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Cinema Signal: A superb time-travel adventure for an audience that wants to be challenged. Green light! MOBILE version |
. "Predestination"

If you like films that challenge your senses you're in the right bar, er... theater seat. Based on, or inspired by, Robert A. Heinlein's science fiction short story, "All You Zombies," the first mystery is that there aren't any zombies here. But it is intrigue and adventurous fun in a daring sci-fi context.

Warning: what you get is not necessarily what you see, and the revelations come, at times, at explosive speed.

There's a bomber afoot, slowly destroying the city. Newspaper headlines have branded him The Fizzle Bomber, and there's no easy way to stop him. With 11,000 New Yorkers victims of his actions he thinks total destruction is predestined. His target date for total annihilation is sometime in March, 1975.

But the covert Temporal Bureau thinks otherwise. Their man, who we'll come to know as the Agent, the Temporal Agent, and Barkeep (Ethan Hawke, ("Before Midnight," "Boyhood"), equipped with a Coordinate Transformer Field Kit, aka Time Machine, is closing in on the madman in the shadowy sub-basement of a critical city building.

But, it doesn't go well for the agent and, in a life-or-death moment, he's got to shift time to before the incident.

It's now 10:17 PM, ET, November 7th, 1970, which is when Author Heinlein begins his short story -- five years before that encounter. He's now working as a savvy, slightly cynical bartender when a red-headed person enters the establishment and takes a seat at the bar.

After a lot of testy banter, the drinker identifies himself with a pen name, "Unmarried Mother," referring to the byline of his weekly confessional column. At the Barkeep's prodding, the mysterious drinker tells his story, which is a tale of a macabre upbringing.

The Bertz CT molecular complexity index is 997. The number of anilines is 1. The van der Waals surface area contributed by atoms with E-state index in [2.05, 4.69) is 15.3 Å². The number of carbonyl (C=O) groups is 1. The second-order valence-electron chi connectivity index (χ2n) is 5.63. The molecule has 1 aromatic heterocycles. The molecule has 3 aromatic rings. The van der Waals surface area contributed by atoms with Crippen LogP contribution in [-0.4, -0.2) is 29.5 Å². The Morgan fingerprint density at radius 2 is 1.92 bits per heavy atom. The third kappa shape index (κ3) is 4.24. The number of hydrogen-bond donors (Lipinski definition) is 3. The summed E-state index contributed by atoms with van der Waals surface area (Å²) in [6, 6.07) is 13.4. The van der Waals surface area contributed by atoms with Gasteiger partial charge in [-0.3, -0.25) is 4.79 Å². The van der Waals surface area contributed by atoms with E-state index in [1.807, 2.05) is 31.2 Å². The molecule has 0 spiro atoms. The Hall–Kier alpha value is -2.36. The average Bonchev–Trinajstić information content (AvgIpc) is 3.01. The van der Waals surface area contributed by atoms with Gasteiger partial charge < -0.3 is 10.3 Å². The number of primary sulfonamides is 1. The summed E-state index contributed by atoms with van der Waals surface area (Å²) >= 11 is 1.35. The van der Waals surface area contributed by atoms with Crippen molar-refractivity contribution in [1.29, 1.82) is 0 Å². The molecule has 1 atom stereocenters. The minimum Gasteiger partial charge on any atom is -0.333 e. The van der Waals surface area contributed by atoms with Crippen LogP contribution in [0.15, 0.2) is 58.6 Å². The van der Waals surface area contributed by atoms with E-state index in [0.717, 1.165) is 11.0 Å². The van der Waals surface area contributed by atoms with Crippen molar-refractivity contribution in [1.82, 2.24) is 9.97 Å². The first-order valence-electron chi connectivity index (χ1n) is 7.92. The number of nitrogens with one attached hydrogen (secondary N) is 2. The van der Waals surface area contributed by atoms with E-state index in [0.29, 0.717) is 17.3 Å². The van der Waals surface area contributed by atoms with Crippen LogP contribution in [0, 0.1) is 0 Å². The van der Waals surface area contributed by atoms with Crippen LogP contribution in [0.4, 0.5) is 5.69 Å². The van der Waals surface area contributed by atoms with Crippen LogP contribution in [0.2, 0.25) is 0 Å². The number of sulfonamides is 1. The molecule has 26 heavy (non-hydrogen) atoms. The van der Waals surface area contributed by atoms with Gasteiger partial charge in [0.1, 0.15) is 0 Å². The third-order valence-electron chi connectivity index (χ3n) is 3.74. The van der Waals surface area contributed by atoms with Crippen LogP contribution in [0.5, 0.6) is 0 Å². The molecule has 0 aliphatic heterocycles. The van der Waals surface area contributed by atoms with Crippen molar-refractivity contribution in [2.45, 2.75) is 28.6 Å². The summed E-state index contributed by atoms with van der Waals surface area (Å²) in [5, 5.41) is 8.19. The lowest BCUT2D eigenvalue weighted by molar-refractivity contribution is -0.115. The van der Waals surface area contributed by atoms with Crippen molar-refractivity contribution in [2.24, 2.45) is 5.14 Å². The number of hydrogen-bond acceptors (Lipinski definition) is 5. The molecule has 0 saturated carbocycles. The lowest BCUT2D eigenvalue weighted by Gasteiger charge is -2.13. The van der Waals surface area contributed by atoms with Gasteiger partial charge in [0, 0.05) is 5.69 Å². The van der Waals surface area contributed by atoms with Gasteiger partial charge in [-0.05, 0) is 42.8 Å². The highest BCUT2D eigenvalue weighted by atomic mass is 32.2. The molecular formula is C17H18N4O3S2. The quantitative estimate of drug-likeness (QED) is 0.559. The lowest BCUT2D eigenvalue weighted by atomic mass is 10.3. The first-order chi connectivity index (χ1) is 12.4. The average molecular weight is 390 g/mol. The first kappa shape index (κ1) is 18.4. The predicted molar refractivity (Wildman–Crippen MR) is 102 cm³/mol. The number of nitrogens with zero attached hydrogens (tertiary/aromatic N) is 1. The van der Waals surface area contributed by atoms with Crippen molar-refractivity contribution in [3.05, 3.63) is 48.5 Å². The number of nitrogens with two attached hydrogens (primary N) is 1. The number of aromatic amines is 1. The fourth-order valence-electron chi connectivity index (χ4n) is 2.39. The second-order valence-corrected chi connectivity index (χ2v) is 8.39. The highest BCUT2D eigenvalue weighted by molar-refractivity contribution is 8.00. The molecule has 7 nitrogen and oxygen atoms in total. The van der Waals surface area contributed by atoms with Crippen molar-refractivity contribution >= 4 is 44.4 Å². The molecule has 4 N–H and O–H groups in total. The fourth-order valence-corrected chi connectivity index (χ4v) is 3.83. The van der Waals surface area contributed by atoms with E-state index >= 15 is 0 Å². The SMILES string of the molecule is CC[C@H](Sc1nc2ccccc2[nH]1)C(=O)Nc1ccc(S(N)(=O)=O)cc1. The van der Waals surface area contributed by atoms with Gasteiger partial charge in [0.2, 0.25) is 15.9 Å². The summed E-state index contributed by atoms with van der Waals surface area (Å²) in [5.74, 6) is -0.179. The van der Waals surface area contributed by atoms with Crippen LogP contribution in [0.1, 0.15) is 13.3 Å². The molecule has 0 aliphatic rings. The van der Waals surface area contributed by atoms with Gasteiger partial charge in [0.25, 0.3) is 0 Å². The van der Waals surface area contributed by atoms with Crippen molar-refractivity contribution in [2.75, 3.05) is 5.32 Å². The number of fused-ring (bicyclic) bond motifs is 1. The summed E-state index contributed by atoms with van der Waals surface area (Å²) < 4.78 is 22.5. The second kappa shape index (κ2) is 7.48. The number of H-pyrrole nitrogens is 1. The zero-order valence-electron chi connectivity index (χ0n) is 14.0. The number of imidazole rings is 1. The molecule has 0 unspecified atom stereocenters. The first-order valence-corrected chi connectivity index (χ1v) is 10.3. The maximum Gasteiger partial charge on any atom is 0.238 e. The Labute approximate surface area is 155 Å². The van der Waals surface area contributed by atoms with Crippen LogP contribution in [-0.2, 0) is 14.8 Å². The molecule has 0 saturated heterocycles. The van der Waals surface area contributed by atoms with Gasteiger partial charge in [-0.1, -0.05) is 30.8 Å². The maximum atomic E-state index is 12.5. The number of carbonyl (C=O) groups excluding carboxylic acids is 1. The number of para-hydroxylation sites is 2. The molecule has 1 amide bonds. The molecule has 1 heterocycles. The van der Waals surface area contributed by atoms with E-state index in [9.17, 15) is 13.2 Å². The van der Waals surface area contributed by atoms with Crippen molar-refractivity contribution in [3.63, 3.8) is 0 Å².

Paying close attention here is imperative. It's a game, a puzzle, intricately plotted. Hawke gives it all the suave style and propulsion the supernatural concept needs. His co-star, S. Snook, a relatively new actor, turns in a stellar, virtuousic performance of considerable dimension.

For their third feature film the Spierigs abundantly demonstrate their backgrounds in film and graphic design. Peter is credited for the eerily furtive, pulsating score, another powerful force here.

Director of Photography Ben Nott ("Chinese Zodiac") does a smashing job with his cunningly adept visual environment, playing the deep shadows like a maestro of the cryptic, the inscrutable, the magical. His contribution is critical to the Speirigs selling what is an edgy, daring fantasy adventure.

The literary background should be of interest to sci-fi fans. After years of capitalizing on the darkly wonderful tales by Philip K. Dick ("Blade Runner," "Total Recall") this film would suggest that the movie industry is moving on to his artistic colleague. Heinlein's work is another treasure trove for movie adaptation.

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                                                                              ~~  Jules Brenner  

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